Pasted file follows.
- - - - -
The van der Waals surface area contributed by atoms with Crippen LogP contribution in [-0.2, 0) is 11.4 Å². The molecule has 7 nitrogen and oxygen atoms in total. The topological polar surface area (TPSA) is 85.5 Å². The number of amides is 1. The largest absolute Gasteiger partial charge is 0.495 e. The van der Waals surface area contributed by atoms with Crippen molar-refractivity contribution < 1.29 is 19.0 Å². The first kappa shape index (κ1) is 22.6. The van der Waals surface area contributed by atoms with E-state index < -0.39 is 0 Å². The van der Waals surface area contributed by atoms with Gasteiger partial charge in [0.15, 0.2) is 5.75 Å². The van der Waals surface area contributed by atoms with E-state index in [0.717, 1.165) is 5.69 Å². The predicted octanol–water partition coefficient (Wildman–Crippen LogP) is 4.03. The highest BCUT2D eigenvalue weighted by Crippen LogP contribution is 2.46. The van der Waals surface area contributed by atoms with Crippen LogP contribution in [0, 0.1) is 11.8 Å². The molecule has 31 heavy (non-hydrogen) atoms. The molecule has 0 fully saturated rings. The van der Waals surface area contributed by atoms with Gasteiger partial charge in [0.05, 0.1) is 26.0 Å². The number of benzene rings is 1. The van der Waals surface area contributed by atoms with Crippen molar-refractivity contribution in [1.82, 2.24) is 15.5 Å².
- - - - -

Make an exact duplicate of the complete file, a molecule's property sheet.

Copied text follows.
The van der Waals surface area contributed by atoms with Crippen LogP contribution in [-0.2, 0) is 11.4 Å². The molecule has 7 nitrogen and oxygen atoms in total. The topological polar surface area (TPSA) is 85.5 Å². The number of amides is 1. The largest absolute Gasteiger partial charge is 0.495 e. The van der Waals surface area contributed by atoms with Crippen molar-refractivity contribution < 1.29 is 19.0 Å². The first kappa shape index (κ1) is 22.6. The van der Waals surface area contributed by atoms with E-state index < -0.39 is 0 Å². The van der Waals surface area contributed by atoms with Gasteiger partial charge in [0.15, 0.2) is 5.75 Å². The van der Waals surface area contributed by atoms with E-state index in [0.717, 1.165) is 5.69 Å². The predicted octanol–water partition coefficient (Wildman–Crippen LogP) is 4.03. The highest BCUT2D eigenvalue weighted by Crippen LogP contribution is 2.46. The van der Waals surface area contributed by atoms with Crippen LogP contribution in [0, 0.1) is 11.8 Å². The molecule has 31 heavy (non-hydrogen) atoms. The molecule has 0 fully saturated rings. The van der Waals surface area contributed by atoms with Gasteiger partial charge in [0.05, 0.1) is 26.0 Å². The number of benzene rings is 1. The van der Waals surface area contributed by atoms with Crippen molar-refractivity contribution in [1.82, 2.24) is 15.5 Å².